The Wearable Biomechatronics Laboratory develops the next generation of mechatronic systems for rehabilitation. Dr. Ana Luisa Trejos leads an innovative research program aimed at developing nonintrusive, patient-centred, wearable mechatronic devices for rehabilitation of Musculoskeletal Disorders (MSDs). In her laboratory, cutting-edge technologies are merged to develop strategies for identifying and providing ideal treatment for each patient.

Mechatronic devices have already been shown to be beneficial as a complement to existing rehabilitation programs. Further benefit can be obtained from devices that are worn by patients during daily living in order to constantly track musculoskeletal performance. Our purpose consists of  developing novel design solutions that minimize weight and size, improve sensing ability, implement appropriate decision-making control systems and enhance human–device communication.

EDID Code of Conduct

Equity, Diversity, Inclusion and Decolonization (EDID) Statement

The WearME Lab at Western University aims to be an accessible, equitable, safe, inclusive, and respectful space for everyone, regardless of race, ancestry, place of origin, colour, ethnic origin, citizenship, beliefs, creed, sex, sexual orientation, gender identity, gender expression, age, record of offences, marital status, family status, level of education, socioeconomic status, physical appearance or disability (physical or mental).

The WearME Lab team values respect, openness, communication, and integrity. These values guide our day-to-day behaviour while we celebrate our unique differences. The WearME Lab acknowledges that a diverse team is an absolute requirement to achieving excellence.

The goal of this EDID Code of Conduct is to outline the expectations and responsibilities expected from all members of the team in order to reinforce the values, and in order to provide us with clear actions to address issues when they arise.


We expect all members of the WearME lab to work to apply this code of conduct to their daily lives. Specifically, the code of conduct applies in the workplace and in any interaction between members of the team. This includes any physical, verbal, or written interaction, communications through online spaces (Slack, email, Teams), social media, and academic or social events hosted by Western that take place outside of the organization.

Expected behaviours

Every member of the WearME lab is expected to be considerate of other members, and contribute to a collaborative, positive, and healthy environment in which we can all succeed and feel welcome. For example, the following behaviours are expected:

  • Be supportive of your colleagues, both proactively and responsively. Offer to help if you see someone struggling or otherwise in need of assistance (taking care not to be patronizing or disrespectful). If someone approaches you looking for help (in person or via email), be generous with your time and do not ignore them; if you are under a deadline, let them know when you will be able to help or direct them to someone else who may be of assistance.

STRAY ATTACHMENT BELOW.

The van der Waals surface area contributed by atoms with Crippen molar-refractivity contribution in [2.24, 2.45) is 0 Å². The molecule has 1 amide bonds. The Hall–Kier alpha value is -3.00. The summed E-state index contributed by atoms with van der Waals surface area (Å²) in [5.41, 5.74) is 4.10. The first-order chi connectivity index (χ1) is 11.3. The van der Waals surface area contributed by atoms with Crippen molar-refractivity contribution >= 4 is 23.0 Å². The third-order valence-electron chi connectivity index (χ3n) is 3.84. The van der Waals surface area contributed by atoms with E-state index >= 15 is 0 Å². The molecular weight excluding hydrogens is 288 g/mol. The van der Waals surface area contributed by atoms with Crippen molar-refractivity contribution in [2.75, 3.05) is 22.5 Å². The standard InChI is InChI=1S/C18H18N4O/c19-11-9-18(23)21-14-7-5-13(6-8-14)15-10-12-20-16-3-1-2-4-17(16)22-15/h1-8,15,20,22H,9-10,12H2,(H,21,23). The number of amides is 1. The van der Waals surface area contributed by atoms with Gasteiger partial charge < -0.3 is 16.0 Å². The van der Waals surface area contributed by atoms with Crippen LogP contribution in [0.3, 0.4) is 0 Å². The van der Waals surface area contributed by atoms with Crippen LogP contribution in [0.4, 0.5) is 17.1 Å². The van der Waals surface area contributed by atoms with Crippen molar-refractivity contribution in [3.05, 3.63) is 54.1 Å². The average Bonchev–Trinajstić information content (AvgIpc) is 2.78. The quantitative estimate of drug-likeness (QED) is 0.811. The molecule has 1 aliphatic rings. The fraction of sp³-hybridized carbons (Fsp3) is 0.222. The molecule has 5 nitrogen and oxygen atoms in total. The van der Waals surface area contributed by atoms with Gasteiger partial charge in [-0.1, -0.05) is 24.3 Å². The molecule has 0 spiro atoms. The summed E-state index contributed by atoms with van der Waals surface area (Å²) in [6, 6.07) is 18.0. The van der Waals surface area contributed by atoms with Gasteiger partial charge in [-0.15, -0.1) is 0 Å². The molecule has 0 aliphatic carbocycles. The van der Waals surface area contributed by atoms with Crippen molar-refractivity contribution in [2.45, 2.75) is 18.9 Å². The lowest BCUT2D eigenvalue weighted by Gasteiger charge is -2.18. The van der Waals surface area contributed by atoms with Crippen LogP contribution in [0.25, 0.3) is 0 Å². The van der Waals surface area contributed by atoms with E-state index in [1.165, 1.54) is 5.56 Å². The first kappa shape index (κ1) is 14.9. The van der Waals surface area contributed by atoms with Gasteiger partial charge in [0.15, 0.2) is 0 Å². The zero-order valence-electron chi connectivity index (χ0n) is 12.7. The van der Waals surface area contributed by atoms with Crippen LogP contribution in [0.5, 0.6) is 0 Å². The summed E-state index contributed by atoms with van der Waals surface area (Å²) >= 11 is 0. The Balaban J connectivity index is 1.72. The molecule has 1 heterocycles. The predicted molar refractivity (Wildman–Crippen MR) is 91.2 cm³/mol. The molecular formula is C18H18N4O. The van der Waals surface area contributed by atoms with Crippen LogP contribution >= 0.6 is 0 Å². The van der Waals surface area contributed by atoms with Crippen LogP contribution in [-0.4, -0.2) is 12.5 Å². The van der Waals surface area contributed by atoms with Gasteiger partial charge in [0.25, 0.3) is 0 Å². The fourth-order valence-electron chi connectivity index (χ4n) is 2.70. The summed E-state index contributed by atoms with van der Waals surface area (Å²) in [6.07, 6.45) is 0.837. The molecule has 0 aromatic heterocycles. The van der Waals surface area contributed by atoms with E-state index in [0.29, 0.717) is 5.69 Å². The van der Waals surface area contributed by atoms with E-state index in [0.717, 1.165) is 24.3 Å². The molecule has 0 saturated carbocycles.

• Be cooperative. Involve your colleagues in your day-to-day activities and acknowledge the contributions of others. Understand the implications of impostor syndrome (believing that you don’t deserve to be here) or the blowhard syndrome (believing you can do no wrong). Understand that everyone has an important role within the lab, and be respectful of others regardless of their position.
  • Be generous in both giving and accepting feedback. Feedback is a natural and important part of our culture. Good feedback is kind, respectful, clear, and constructive, and focused on goals, values, and outcomes rather than personal preferences. You are expected to give and receive feedback with gratitude and a growth mindset.
  • Be humane. Treat everyone with dignity. Be polite and friendly in all forms of communication, especially remote communication, where opportunities for misunderstanding are greater. Avoid sarcasm. Tone is hard to decipher online. Face-to-face discussions benefit from all kinds of social cues that may go missing in other forms of communication and are preferred. Online video meetings are a reasonable alternative (especially for one-on-one or small group discussions).
  • Be a positive role model. Strive to be a role model in matters concerning equity, diversity, inclusion, and decolonization. Speak up when you see unacceptable behaviour to show others how to reject violent or discriminatory behaviour. Point out discriminatory jargon that has become part of our culture, and become an agent of change within your team.
  • Recognize your unconscious and implicit biases. Educate yourself on the topic of unconscious bias to identify your tendency to make snap judgements about people’s abilities or talents, which are often based on race and gender. Learn about discrimination and stereotyping and try to recognize how your unconscious and implicit biases affect your actions. In order to consciously change behaviour, challenge reflexive judgements and consciously replace them with more thought-out responses.
  • Educate yourself on non-discriminatory interaction within our community. Make an effort to educate yourself by searching for resources and attending training sessions when they are offered. For example, learn about Canada’s history and the effects of colonialism, critically examine the damaging effects it has had on Indigenous peoples, and learn how to become an ally to help combat racism. Recognize that marginalized people are asked repeatedly to educate others in their culture or experience and should not be the first resource that you seek out.

Unacceptable behaviours

The WearME lab is committed to providing a welcoming and safe environment for all. Discrimination and harassment are expressly prohibited. Furthermore, any behaviour or language that is unwelcoming—whether or not it rises to the level of harassment—is also unacceptable. Additionally, there are a host of behaviours and language common in engineering environments that are worth noting as specifically unwelcome:

  • Avoid microaggressions. Exclusionary behaviour most often takes the form of microaggressions—subtle put-downs that may be unconsciously delivered. Regardless of intent, microaggressions can have a significant negative impact on victims and have no place on our team.
  • Avoid tone policing. This involves responding negatively to the emotion behind a person’s message while ignoring its content (telling someone who is discussing an issue that makes them upset to “calm down” instead of responding to their concerns is an example of tone policing). Similarly, you should not expect politeness and acceptance when a person is faced with violence and discrimination.
  • Avoid unwelcome language. There are a host of behaviours and language common on engineering teams that are worth noting as specifically unwelcome: Avoid “well, actually”—pedantic corrections that are often insulting and unproductive. Make an effort not to interrupt your colleagues while they are speaking. Give everyone credit for their good ideas and avoid only accepting that they are good once they have been repeated by someone else; similarly, do not take credit for someone else’s work or ideas.